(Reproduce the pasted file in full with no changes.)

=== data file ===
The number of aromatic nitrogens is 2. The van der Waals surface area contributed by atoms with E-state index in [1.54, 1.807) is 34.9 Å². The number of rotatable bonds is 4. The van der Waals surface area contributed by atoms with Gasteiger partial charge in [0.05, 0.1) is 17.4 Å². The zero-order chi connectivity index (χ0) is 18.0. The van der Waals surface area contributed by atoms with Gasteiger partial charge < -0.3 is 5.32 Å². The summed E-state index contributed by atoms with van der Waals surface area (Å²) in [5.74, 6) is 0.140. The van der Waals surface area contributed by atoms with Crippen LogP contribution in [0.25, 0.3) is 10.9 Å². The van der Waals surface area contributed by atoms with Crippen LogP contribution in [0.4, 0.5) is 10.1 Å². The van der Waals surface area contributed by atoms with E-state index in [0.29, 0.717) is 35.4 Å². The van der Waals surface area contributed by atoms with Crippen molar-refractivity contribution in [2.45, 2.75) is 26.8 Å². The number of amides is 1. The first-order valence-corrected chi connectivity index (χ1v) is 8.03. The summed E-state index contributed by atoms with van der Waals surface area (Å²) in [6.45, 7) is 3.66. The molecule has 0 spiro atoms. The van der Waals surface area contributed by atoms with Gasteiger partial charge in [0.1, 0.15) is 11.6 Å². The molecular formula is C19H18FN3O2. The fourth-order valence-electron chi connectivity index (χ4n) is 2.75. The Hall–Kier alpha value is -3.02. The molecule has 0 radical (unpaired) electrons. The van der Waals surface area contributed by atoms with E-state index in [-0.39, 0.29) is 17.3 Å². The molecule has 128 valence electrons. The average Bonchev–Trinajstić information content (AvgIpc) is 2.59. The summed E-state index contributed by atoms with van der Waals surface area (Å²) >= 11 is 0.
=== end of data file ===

The number of aromatic nitrogens is 2. The van der Waals surface area contributed by atoms with E-state index in [1.54, 1.807) is 34.9 Å². The number of rotatable bonds is 4. The van der Waals surface area contributed by atoms with Gasteiger partial charge in [0.05, 0.1) is 17.4 Å². The zero-order chi connectivity index (χ0) is 18.0. The van der Waals surface area contributed by atoms with Gasteiger partial charge < -0.3 is 5.32 Å². The summed E-state index contributed by atoms with van der Waals surface area (Å²) in [5.74, 6) is 0.140. The van der Waals surface area contributed by atoms with Crippen LogP contribution in [0.25, 0.3) is 10.9 Å². The van der Waals surface area contributed by atoms with Crippen LogP contribution in [0.4, 0.5) is 10.1 Å². The van der Waals surface area contributed by atoms with E-state index in [0.29, 0.717) is 35.4 Å². The van der Waals surface area contributed by atoms with Crippen molar-refractivity contribution in [2.45, 2.75) is 26.8 Å². The number of amides is 1. The first-order valence-corrected chi connectivity index (χ1v) is 8.03. The summed E-state index contributed by atoms with van der Waals surface area (Å²) in [6.45, 7) is 3.66. The molecule has 0 spiro atoms. The van der Waals surface area contributed by atoms with Gasteiger partial charge in [0.1, 0.15) is 11.6 Å². The molecular formula is C19H18FN3O2. The fourth-order valence-electron chi connectivity index (χ4n) is 2.75. The Hall–Kier alpha value is -3.02. The molecule has 0 radical (unpaired) electrons. The van der Waals surface area contributed by atoms with E-state index in [-0.39, 0.29) is 17.3 Å². The molecule has 128 valence electrons. The average Bonchev–Trinajstić information content (AvgIpc) is 2.59. The summed E-state index contributed by atoms with van der Waals surface area (Å²) >= 11 is 0.